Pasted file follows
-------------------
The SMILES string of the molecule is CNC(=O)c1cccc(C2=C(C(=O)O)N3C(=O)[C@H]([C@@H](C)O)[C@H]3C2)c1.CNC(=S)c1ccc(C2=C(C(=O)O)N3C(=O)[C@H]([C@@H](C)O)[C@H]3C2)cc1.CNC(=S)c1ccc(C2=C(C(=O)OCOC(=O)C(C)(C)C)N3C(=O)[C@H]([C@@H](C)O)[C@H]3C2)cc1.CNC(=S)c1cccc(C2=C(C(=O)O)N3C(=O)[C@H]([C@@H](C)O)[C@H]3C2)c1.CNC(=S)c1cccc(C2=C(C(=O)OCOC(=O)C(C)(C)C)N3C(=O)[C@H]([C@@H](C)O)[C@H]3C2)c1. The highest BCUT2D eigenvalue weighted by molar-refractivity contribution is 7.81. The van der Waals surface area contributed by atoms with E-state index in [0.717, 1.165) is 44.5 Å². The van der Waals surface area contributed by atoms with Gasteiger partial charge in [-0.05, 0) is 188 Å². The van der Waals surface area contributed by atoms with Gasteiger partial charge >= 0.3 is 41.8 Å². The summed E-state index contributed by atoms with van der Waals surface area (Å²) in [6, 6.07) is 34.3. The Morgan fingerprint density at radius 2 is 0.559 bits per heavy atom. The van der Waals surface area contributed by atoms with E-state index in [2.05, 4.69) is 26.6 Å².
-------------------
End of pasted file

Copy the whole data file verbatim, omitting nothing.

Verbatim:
The SMILES string of the molecule is CNC(=O)c1cccc(C2=C(C(=O)O)N3C(=O)[C@H]([C@@H](C)O)[C@H]3C2)c1.CNC(=S)c1ccc(C2=C(C(=O)O)N3C(=O)[C@H]([C@@H](C)O)[C@H]3C2)cc1.CNC(=S)c1ccc(C2=C(C(=O)OCOC(=O)C(C)(C)C)N3C(=O)[C@H]([C@@H](C)O)[C@H]3C2)cc1.CNC(=S)c1cccc(C2=C(C(=O)O)N3C(=O)[C@H]([C@@H](C)O)[C@H]3C2)c1.CNC(=S)c1cccc(C2=C(C(=O)OCOC(=O)C(C)(C)C)N3C(=O)[C@H]([C@@H](C)O)[C@H]3C2)c1. The highest BCUT2D eigenvalue weighted by molar-refractivity contribution is 7.81. The van der Waals surface area contributed by atoms with E-state index in [0.717, 1.165) is 44.5 Å². The van der Waals surface area contributed by atoms with Gasteiger partial charge in [-0.05, 0) is 188 Å². The van der Waals surface area contributed by atoms with Gasteiger partial charge >= 0.3 is 41.8 Å². The summed E-state index contributed by atoms with van der Waals surface area (Å²) in [6, 6.07) is 34.3. The Morgan fingerprint density at radius 2 is 0.559 bits per heavy atom. The van der Waals surface area contributed by atoms with E-state index in [2.05, 4.69) is 26.6 Å².